MOS participants MOS was an observational study to assess variations in physician practice styles and patient outcomes recruited in three large cities: Los Angeles, Boston and Chicago [, ]. Non-institutionalized English-speaking adult patients were screened and a subset of these patients ( n = 2471) with one or more of four conditions (hypertension, diabetes, advanced coronary artery disease and depression) were enrolled in a longitudinal study. This group formed the baseline cohort for development and validation of the MOS-Sleep instrument.
Statistics and analysis Mean scores, s.d.s, ranges and percentages of respondents scoring the minimum (floor) and maximum (ceiling) possible scores were calculated to evaluate distributions for all instruments. For easy interpretability, floor effect is presented as worst score and ceiling as best irrespective of the direction of the scale. Internal consistency reliability for HRQOL instruments was estimated using Cronbach’s α .
An α of >0.70 is considered satisfactory. We compared the mean ( s.d.) scores of our SSc patients with the US general population and MOS population. We used standard t-test to compare the two groups. Each dimension of the MOS-Sleep questionnaire: sleep disturbance (SLPD); sleep adequacy (SLPA); daytime somnolence (SLPS); snoring (SLPSNR); awakening short of breath or with headache (SLPSOB); and quantity of sleep (SLPQ) as well as the SLP-9 were assessed by Spearman’s rank correlation with the HAQ-DI, FACIT-Fatigue, MOS-Social Support, CESD, UCLA SCTC GIT 2.0 total score, SF-36 PCS and MCS and single-item questions.
Correlations ≤ 0.29 were considered to be small, between 0.30 and 0. At Our Bodoni Regular Font here. 49 were moderate and ≥0.50 were large . We developed multivariate regression models to assess the factors associated with sleep disturbance in SSc patients. SLP-9 was modelled as a continuous variable using a series of nested models to document the unique variance accounted for by different groups of variables, including demographics, physician- and patient-reported variables. Demographic variables (age, sex, ethnicity and BMI), physician-reported measures [patient global assessment on 0–100 visual analogue scale (VAS) and modified Rodnan skin score (MRSS)] and patient-reported measures—the HAQ-DI, FACIT-Fatigue, CESD, UCLA SCTC GIT 2.0 total score and single items (pain VAS, patient global assessment VAS, new/worsening of skin, RP or digital ulcers, and shortness of breath or chest pain) were used based on previous literature in SSc and other arthritides [, ]. Since Prado et al.  found that reflux was associated with poor sleep in SSc, we also modelled five separate scales of the UCLA SCTC GIT 2.0 (reflux, distention/bloating, constipation, diarrhoea and faecal soilage). We did not include the GIT 2.0 social functioning and emotional well-being subscales or the SF-36 scales due to overlap with HAQ-DI, FACIT-Fatigue and CESD.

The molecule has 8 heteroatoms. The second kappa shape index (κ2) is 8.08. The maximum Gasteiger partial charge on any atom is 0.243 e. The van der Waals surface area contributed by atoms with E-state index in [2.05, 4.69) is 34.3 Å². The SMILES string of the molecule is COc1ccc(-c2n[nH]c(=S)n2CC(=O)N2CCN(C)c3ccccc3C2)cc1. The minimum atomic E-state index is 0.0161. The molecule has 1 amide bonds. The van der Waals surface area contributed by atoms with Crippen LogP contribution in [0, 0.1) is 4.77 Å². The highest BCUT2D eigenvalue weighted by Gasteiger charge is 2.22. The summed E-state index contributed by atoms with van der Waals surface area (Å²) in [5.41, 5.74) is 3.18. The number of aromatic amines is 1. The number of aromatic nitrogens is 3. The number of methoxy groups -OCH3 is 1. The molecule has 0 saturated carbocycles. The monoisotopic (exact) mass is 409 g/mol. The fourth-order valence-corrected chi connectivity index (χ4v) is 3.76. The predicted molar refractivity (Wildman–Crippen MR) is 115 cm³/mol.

We used a multivariable linear regression model for demographics (Model 1) and physician-reported measures (Model 2). For Model 3, we used stepwise regression with forward selection (variables were included if P 0.15) and forcing the variables from Models 1 and 2.
This was done as there were large numbers of variables for the patient-reported measures. The coefficient of determination, R 2, was used in the context of this model to account for the proportion of variability in the data set that is accounted for by the statistical model. It provides a measure of how well future outcomes are likely to be predicted by the model. All analyses were performed using Stata 10.2 (Statacorp, College Station, TX, USA) and P. Results A total of 180 patients completed the MOS-Sleep scale and form the cohort in this study. Of these participants, 82% were female.